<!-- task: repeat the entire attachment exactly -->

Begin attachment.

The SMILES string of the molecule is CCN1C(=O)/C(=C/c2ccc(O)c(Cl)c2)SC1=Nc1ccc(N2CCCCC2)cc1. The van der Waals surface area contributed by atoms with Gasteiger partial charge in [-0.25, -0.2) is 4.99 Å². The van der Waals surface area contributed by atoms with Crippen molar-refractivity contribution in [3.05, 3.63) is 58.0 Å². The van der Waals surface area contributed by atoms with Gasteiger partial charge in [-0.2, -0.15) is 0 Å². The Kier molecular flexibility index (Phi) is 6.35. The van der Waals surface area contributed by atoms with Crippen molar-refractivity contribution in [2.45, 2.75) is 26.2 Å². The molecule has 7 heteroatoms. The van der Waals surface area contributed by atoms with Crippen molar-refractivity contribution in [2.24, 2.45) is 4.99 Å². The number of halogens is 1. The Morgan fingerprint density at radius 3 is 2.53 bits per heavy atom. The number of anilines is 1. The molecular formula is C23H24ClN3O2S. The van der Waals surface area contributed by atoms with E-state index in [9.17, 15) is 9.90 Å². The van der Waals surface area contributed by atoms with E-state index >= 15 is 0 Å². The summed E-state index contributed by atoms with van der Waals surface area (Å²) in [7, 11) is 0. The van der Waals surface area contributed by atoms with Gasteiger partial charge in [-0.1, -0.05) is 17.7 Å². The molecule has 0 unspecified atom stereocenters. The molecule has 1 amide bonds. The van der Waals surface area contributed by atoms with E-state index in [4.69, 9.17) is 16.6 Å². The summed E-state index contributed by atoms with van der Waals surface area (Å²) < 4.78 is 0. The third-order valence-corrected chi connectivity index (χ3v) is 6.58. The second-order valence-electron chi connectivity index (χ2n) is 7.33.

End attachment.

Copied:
The SMILES string of the molecule is CCN1C(=O)/C(=C/c2ccc(O)c(Cl)c2)SC1=Nc1ccc(N2CCCCC2)cc1. The van der Waals surface area contributed by atoms with Gasteiger partial charge in [-0.25, -0.2) is 4.99 Å². The van der Waals surface area contributed by atoms with Crippen molar-refractivity contribution in [3.05, 3.63) is 58.0 Å². The van der Waals surface area contributed by atoms with Gasteiger partial charge in [-0.2, -0.15) is 0 Å². The Kier molecular flexibility index (Phi) is 6.35. The van der Waals surface area contributed by atoms with Crippen molar-refractivity contribution in [2.45, 2.75) is 26.2 Å². The molecule has 7 heteroatoms. The van der Waals surface area contributed by atoms with Crippen molar-refractivity contribution in [2.24, 2.45) is 4.99 Å². The number of halogens is 1. The Morgan fingerprint density at radius 3 is 2.53 bits per heavy atom. The number of anilines is 1. The molecular formula is C23H24ClN3O2S. The van der Waals surface area contributed by atoms with E-state index in [9.17, 15) is 9.90 Å². The van der Waals surface area contributed by atoms with E-state index >= 15 is 0 Å². The summed E-state index contributed by atoms with van der Waals surface area (Å²) in [7, 11) is 0. The van der Waals surface area contributed by atoms with Gasteiger partial charge in [-0.1, -0.05) is 17.7 Å². The molecule has 0 unspecified atom stereocenters. The molecule has 1 amide bonds. The van der Waals surface area contributed by atoms with E-state index in [4.69, 9.17) is 16.6 Å². The summed E-state index contributed by atoms with van der Waals surface area (Å²) < 4.78 is 0. The third-order valence-corrected chi connectivity index (χ3v) is 6.58. The second-order valence-electron chi connectivity index (χ2n) is 7.33.